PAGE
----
14 preventive measures against email scams and hacks

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cybersecurity_
cybersecurity_

 

  1. Avoid free web-based e-mail accounts: Establish a company domain name and use it to establish company e-mail accounts in lieu of free, web-based accounts.
  2. Be careful what you post to social media and company websites, especially job duties and descriptions, hierarchal information, and out-of-office details.
  3. Be suspicious of requests for secrecy or pressure to take action quickly.
  4. Consider additional IT and financial security procedures, including the implementation of a two-step verification process. For example:
    1. Out-of-Band Communication: Establish other communication channels, such as telephone calls, to verify significant transactions. Arrange this two-factor authentication early in the relationship and outside the e-mail environment to avoid interception by a hacker.
    2. Digital Signatures: Both entities on EACh side of a transaction should utilize digital signatures. This will not work with web-based e-mail accounts. Additionally, some countries ban or limit the use of encryption.
  5. Immediately report and delete unsolicited e-mail (spam) from unknown parties. DO NOT open spam e-mail, click on links in the e-mail, or open attachments. These often contain malware that will give subjects access to your computer system.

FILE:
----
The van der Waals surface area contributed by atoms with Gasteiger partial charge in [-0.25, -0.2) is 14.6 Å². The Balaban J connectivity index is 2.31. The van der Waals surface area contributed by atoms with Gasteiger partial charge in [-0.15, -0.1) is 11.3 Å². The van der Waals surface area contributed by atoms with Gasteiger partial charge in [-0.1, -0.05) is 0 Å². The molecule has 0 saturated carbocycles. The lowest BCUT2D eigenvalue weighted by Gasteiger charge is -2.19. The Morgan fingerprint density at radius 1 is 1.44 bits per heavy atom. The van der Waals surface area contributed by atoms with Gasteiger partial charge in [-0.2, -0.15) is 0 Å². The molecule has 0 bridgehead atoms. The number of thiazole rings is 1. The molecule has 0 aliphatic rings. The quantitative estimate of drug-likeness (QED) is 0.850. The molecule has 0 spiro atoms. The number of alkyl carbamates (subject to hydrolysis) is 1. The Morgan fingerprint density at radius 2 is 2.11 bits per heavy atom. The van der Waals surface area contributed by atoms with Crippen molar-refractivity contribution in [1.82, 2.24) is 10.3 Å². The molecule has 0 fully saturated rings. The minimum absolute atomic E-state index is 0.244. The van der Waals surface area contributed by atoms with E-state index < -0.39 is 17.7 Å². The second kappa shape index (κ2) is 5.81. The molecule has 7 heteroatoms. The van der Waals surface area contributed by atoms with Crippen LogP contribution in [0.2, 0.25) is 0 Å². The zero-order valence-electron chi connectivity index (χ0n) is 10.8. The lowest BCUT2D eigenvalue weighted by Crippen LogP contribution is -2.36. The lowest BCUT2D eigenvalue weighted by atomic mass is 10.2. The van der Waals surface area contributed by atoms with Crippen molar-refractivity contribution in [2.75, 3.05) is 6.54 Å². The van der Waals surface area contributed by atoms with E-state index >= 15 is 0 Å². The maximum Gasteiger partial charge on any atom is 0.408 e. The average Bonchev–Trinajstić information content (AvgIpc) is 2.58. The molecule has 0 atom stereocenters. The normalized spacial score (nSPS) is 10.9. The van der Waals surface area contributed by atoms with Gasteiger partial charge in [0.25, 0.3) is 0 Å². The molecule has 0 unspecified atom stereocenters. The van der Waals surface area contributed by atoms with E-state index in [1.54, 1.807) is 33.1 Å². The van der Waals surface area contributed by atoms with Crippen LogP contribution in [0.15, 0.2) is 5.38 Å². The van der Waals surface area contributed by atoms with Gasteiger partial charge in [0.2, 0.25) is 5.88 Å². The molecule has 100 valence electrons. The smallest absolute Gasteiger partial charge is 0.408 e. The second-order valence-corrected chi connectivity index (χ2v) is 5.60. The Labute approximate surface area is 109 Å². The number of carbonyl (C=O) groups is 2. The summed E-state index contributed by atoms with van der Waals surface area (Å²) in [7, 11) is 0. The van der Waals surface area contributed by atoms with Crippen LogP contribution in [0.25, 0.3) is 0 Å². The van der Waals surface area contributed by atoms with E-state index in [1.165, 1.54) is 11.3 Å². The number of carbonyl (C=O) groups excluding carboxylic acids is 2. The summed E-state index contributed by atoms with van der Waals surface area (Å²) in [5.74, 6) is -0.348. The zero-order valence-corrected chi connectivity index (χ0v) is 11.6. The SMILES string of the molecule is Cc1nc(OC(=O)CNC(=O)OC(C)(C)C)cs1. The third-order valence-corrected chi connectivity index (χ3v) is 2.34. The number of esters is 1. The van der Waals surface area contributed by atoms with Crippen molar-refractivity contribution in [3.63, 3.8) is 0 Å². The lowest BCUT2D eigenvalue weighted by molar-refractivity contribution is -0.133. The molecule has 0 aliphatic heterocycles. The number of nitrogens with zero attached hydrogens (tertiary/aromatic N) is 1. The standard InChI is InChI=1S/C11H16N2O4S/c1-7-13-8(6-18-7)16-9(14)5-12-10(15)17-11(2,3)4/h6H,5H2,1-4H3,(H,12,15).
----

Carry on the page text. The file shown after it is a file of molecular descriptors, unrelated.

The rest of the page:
6. Do not use the “Reply” option to respond to any business e-mails. Instead, use the “Forward” option and either type in the correct e-mail address or select it from the e-mail address book to ensure the intended recipient’s correct e-mail address is used.
  7. Consider implementing two-factor authentication for corporate e-mail accounts. Two-factor authentication mitigates the threat of a subject gaining access to an employee’s e-mail account through a compromised password by requiring two pieces of information to log in: (1) something you know (a password) and (2) something you have (such as a dynamic PIN or code).
  8. Beware of sudden changes in business practices. For example, if a current business contact suddenly asks to be contacted via their personal e-mail address when all previous official correspondence has been through company e-mail, the request could be fraudulent. Always verify via other channels that you are still communicating with your legitimate business partner.
  9. Create intrusion detection system rules that flag e-mails with extensions that are similar to company e-mail. For example, a detection system for legitimate e-mail of abc_company.com would flag fraudulent e-mail from abc-company.com.
  10. Register all company domains that are slightly different than the actual company domain.
  11. Verify changes in vendor payment location by adding additional two-factor authentication such as having a secondary sign-off by company personnel.
  12. Confirm requests for transfers of funds. When using phone verification as part of two-factor authentication, use previously known numbers, not the numbers provided in the e-mail request.
  13. Know the habits of your customers, including the details of, reasons behind, and amount of payments.
  14. Carefully scrutinize all e-mail requests for transfers of funds to determine if the requests are out of the ordinary